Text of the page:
DuPage County Board members recently had a rare opportunity to help eliminate a controversial perk for themselves: pensions.
Instead, they quietly opted to keep the publicly funded retirement benefit, possibly saddling taxpayers with the burden of paying for a portion of those plans for many years to come, the Better Government Association and Daily Herald have learned.
“In the end, a majority of the board decided it was appropriate to keep the benefit,” says the county board’s vice chairman, John Curran, a Woodridge Republican who supports ending the practice of offering pensions to board members.
Aside from making $50,000 a year, the part-time board members qualify for health insurance and have the option to enroll in the Illinois Municipal Retirement Fund (IMRF), the state’s second-largest pension fund with $25 billion in assets.
To qualify for the retirement benefit, the elected officials are expected to perform at least 1,000 hours of county-related work annually for eight years. But unlike other county employees, they don’t have to prove they meet the requirement – their word is good enough. Neither the IMRF nor the county requires that they document their time.
A recent BGA investigation raised questions as to how some members fulfill that annual requirement, equivalent to roughly 20 hours a week. The investigation found that some board members missed about a third of county board and committee meetings in the first nine months of the year.
Board members aren’t required to enroll in IMRF, but once they do, they can’t withdraw unless they leave office, says John Krupa, an IMRF spokesman. Yet, there is a way for the entire board to, in effect, kill the benefit.
DuPage County was audited by the IMRF, beginning in June 2010. As part of that ongoing process, IMRF distributed what’s known as a “6.93-form,” asking the county’s board members to confirm that their office-related duties take at least 1,000 hours a year to fulfill.
The audit was described as fairly routine, but there was a lot more at stake.
In an email to the BGA, Krupa explains: “If the majority of elected officials from a governing body decline to submit form 6.93, IMRF would begin the process of removing any members of that governing body who are currently participating in IMRF.”
In other words, if at least 10 DuPage County Board members didn’t sign and submit the document, it would have paved the way for the current slate of participating board members to lose their pension eligibility.
The DuPage County Board also would have had to pass a resolution indicating their positions no longer met the 1,000-hour requirement. Once that happened, the position would be “ineligible for IMRF participation going forward,” Krupa writes.
But it never came to that.
Instead, 12 DuPage County Board members rejected the chance to give up their pensions, submitting signed forms to IMRF in October 2011, confirms Krupa.
IMRF identified the signees as Grant Eckhoff (R-Wheaton); Paul Fichtner (R-Elmhurst); Rita Gonzalez (D-Addison); James Healy (R-Naperville); Brian Krajewski (R-Downers Grove); Michael McMahon (R-Hinsdale); Debra Olson (R-Wheaton); Patrick O’Shea (R-Lombard); Donald Puchalski (R-Addison); Brien Sheahan (R-Elmhurst); James Zay (R-Carol Stream); and John Zediker (R-Naperville).
Besides Curran, J.R. McBride (R-Glen Ellyn) and Jeff Redick (R-Elmhurst) didn’t sign the form, even though all three participate in IMRF, according to Krupa.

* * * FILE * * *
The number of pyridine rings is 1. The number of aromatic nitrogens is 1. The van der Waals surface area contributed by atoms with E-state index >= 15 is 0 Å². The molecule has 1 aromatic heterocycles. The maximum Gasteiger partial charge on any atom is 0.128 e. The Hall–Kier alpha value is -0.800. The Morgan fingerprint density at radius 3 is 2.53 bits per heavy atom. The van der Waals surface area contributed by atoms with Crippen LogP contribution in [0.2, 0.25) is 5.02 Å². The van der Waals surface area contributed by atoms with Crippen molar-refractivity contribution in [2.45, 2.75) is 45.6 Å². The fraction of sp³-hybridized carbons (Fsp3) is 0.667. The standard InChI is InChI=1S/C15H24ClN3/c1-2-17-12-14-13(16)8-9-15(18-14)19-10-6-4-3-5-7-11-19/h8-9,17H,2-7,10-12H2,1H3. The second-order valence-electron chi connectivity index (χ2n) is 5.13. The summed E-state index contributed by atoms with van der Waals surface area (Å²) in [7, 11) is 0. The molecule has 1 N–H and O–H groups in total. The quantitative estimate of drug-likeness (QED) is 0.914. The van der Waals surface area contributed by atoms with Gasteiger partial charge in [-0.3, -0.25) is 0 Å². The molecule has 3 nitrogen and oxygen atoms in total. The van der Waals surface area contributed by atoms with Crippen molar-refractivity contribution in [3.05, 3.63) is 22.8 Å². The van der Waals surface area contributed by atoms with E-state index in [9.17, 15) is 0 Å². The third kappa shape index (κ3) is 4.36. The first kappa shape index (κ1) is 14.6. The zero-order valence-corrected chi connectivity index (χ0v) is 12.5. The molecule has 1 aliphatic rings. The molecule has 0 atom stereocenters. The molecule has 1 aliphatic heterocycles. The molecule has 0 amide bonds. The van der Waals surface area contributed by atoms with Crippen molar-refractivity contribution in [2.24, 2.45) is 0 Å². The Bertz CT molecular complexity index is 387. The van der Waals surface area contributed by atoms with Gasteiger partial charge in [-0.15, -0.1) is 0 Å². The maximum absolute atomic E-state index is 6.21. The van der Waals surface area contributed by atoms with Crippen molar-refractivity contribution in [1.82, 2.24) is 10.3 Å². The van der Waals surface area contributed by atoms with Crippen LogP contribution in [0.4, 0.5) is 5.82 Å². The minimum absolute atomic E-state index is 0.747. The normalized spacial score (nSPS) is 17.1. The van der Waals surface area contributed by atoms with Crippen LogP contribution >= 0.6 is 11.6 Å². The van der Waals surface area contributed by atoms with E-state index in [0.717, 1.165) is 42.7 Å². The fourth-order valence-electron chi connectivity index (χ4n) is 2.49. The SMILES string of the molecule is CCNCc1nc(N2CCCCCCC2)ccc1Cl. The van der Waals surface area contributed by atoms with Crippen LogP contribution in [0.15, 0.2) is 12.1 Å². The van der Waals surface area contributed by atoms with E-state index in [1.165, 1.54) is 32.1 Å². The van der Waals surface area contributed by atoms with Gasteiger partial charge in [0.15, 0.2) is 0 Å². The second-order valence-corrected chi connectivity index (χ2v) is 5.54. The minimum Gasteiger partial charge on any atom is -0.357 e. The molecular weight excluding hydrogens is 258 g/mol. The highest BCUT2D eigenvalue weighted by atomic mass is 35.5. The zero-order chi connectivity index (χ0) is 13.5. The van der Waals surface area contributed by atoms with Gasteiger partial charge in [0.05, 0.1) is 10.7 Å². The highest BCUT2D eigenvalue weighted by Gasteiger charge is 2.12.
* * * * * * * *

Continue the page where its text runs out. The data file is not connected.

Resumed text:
Also not signing the forms were three board members who previously decided not to participate in the pension program: Dirk Enger (D-Winfield), Robert Larsen (R-Warrenville) and Anthony Michelassi (D-Aurora).
DuPage County Board Chairman Dan Cronin participates in IMRF. He didn’t sign the form, his spokeswoman confirms, but IMRF doesn’t consider him part of the 18-member board, therefore his action had no affect on the outcome.
IMRF covers about 3,000 governmental agencies, and doesn’t audit the same one every year, so the county board will have to wait an undetermined period to revisit the issue. That’s fine with some officials who say they put in more than 1,000 hours annually and are entitled to a pension.
“You give up all those hours, you give up opportunities for income,” Healy says. “All I’m looking for is something to level the playing field.”
But that leveling comes at a price. Participating board members contribute 7.5 percent of their annual salary, or roughly $3,750 a year. But DuPage County taxpayers shoulder a significant load – in fiscal year 2011 the county paid IMRF $352,997 to cover board member-related pension obligations, according to a DuPage County Board spokeswoman.
How much a board member might receive in a pension depends on different variables. But, if somebody served on the county board for 20 years and was paid $50,000 a year during that entire period, he or she would collect an annual pension starting at $40,000.
Curran, meanwhile, already stands to draw a public-sector pension from the Cook County Pension Fund because he works as a full-time employee of the Cook County state’s attorney’s office. Although he’s participating in IMRF, Curran lobbied DuPage colleagues behind the scenes to do away with their perk.
Zediker says he understands why some people don’t believe the part-time position warrants a pension.
“But this is a larger issue than us,” he says. “If our intention is to say we don’t deserve pensions, let’s go about it differently.”
This story was written and reported by BGA Investigator Andrew Schroedter. He can be reached at firstname.lastname@example.org or (312) 821-9035.